2) North America is very much driven on mass consumerism and low prices, more so than the UK where consumers tend to demand more niche and unique products. Also I believe consumers in the UK are more sophisticated in their choices and are demanding increased transparency in the production and supply process.

There has been a lot of controversy lately with regard to healthy models – is ethical fashion just about the clothes/materials and/or a financial benefit to a certain cause…or does the idea extend itself to models/advertising messages/pr messages etc? Should it?

At the moment the focus of ethical fashion is more on the clothes and materials and the financial and wider benefits they have on the world both environmentally and for developing countries. However, I definitely believe that this should be extended to the wider fashion world such as models, messages and marketing.

With regard to healthy models – this is a much harder image to shake off. As long as designers believe that clothes look better on skinny models, [seeing] fuller models will take a long time to implement on the runways. Recently Kate Moss, who has been highlighted as starting the waif craze in the 90’s and her cocaine scandal last year, was recently voted the top role model by girls in the UK. This to me is worrying, I feel that girls [in both] developed countries where education is mandatory [as well as] in the developing world should have role models who are driven by achievement in making the world a better place and not just because they look good.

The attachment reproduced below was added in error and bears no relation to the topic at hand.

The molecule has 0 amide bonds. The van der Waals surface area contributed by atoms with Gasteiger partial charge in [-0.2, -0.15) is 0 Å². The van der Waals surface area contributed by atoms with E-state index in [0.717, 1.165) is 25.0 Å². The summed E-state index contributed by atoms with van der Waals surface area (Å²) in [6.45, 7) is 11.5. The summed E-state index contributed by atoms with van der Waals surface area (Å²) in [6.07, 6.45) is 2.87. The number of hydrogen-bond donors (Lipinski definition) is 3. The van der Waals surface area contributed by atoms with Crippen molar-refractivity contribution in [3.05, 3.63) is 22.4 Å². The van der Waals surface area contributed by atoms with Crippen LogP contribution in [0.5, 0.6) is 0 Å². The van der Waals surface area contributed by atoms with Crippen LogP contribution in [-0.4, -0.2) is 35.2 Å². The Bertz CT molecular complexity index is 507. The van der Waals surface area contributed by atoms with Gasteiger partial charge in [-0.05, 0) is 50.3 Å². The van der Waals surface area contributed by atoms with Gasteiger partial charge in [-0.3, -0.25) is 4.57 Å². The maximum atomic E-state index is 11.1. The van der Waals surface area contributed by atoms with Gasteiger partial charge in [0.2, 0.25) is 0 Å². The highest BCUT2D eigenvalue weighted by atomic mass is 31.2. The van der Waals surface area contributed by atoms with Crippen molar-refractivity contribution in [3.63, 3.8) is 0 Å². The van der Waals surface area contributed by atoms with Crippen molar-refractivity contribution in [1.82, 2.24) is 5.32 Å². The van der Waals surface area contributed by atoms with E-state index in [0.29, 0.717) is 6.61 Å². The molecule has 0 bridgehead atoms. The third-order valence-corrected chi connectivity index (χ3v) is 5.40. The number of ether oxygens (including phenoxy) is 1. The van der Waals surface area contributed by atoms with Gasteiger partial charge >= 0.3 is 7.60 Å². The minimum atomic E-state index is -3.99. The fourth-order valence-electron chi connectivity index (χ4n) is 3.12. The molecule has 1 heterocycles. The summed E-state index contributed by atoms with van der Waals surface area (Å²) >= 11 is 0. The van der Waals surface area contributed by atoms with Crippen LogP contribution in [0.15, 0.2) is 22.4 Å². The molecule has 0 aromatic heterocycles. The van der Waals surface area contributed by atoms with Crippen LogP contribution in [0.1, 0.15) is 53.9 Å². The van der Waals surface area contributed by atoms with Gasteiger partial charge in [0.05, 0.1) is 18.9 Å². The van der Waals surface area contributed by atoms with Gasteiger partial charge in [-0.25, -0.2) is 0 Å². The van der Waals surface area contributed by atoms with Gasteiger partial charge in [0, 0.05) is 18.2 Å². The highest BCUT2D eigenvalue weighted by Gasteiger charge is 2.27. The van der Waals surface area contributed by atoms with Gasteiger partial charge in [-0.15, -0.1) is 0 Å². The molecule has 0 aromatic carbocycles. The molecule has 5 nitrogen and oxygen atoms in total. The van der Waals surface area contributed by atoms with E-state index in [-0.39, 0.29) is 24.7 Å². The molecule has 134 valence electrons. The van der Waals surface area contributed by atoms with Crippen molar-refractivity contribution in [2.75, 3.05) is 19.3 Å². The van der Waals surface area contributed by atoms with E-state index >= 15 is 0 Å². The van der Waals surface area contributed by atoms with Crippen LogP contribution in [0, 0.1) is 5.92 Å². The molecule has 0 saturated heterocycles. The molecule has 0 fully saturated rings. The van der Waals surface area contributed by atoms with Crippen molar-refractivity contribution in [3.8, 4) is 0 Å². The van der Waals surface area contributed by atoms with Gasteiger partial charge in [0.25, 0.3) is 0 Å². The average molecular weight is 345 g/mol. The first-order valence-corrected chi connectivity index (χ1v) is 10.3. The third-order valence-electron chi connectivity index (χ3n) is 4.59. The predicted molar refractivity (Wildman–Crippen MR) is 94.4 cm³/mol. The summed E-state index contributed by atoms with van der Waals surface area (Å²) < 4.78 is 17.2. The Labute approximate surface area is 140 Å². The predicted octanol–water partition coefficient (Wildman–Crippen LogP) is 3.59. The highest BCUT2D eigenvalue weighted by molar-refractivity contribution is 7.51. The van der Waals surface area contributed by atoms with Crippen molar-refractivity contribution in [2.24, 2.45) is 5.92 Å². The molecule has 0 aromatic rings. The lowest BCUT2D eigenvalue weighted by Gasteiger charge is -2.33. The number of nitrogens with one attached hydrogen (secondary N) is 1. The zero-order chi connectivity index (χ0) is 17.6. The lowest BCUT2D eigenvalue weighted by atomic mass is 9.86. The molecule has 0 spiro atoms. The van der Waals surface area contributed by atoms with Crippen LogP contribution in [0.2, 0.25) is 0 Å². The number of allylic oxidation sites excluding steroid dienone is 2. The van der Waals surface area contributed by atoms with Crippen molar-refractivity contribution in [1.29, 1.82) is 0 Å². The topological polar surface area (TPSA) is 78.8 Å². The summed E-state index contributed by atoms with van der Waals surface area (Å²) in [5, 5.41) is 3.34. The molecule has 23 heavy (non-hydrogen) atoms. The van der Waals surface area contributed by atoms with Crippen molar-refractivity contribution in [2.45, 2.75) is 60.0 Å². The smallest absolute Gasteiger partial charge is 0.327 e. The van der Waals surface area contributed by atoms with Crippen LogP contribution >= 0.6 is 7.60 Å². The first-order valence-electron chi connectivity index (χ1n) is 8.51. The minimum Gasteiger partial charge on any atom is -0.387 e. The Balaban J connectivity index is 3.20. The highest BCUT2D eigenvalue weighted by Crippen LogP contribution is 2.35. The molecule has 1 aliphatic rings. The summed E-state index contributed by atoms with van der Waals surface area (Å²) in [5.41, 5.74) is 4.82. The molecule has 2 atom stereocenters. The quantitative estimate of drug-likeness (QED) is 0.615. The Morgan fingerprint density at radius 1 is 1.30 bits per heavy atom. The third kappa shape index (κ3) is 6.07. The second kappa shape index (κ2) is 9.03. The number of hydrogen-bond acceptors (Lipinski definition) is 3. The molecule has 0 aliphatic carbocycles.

For example, Princess Diana or Queen Noor of Jordan are great examples of how a fashionable icon can give something back to the world. These really are the people that the Fashion PR world should be promoting.

Recently the fall fashion weeks gave this some media attention and the Italian designers in Milan refused to use skinny models. I think this is a positive step.

In addition, designers are increasingly designing for celebrities such as singers and actresses. Once again, more PR should be given to those celebrities that make changes e.g Angelina Jolie. The media is a powerful tool in shaping the youth of today and it should definitely give more coverage to this kind of work. Designers are driven by demand, the more educated and informed the public are, the more they will demand ethical products, which is exactly what it is happening in the UK.

Anything else you would like to add?

There is some concern that headline-grabbing high fashion style that happens to be ethical will cloud the complexities of the global issues.

There is a danger that publicity for the glamorous, fleeting designer fashion labels does not give consumers a fully balanced understanding of the issues. I see that real change can only occur if an ‘alternative fashion company’ cares deeply about three things: the final product, those who made it, and the raw materials used. There is a danger that like any passing fad or trend, that as soon as fair trade is fashion, it’ll disappear. I really hope that this doesn’t happen.

I much more interested in the fair trade sub-set of ethical fashion. Working in development is a great way to create businesses and sustainable development for communities in the developing world. Though I am all for fashion which promotes environmentally friendly ways of production or the use of environmentally friendly materials.

Crosby Noricks

Crosby Noricks

Known as the “fashion publicist’s most powerful accessory,” (San Diego Union-Tribune) and the “West Coast ‘It’ girl of fashion PR,” (YFS Magazine) Crosby Noricks put fashion public relations on the digital map when she launched PR Couture in 2006. She is the author of Ready to Launch: The PR Couture Guide to Breaking into Fashion PR, available on Amazon. A decade later, Crosby is a successful fashion marketing strategist who spends her time championing PR Couture's growth and mentoring fashion publicists through her signature online course PRISM. Learn more about opportunities to work directly with Crosby at her website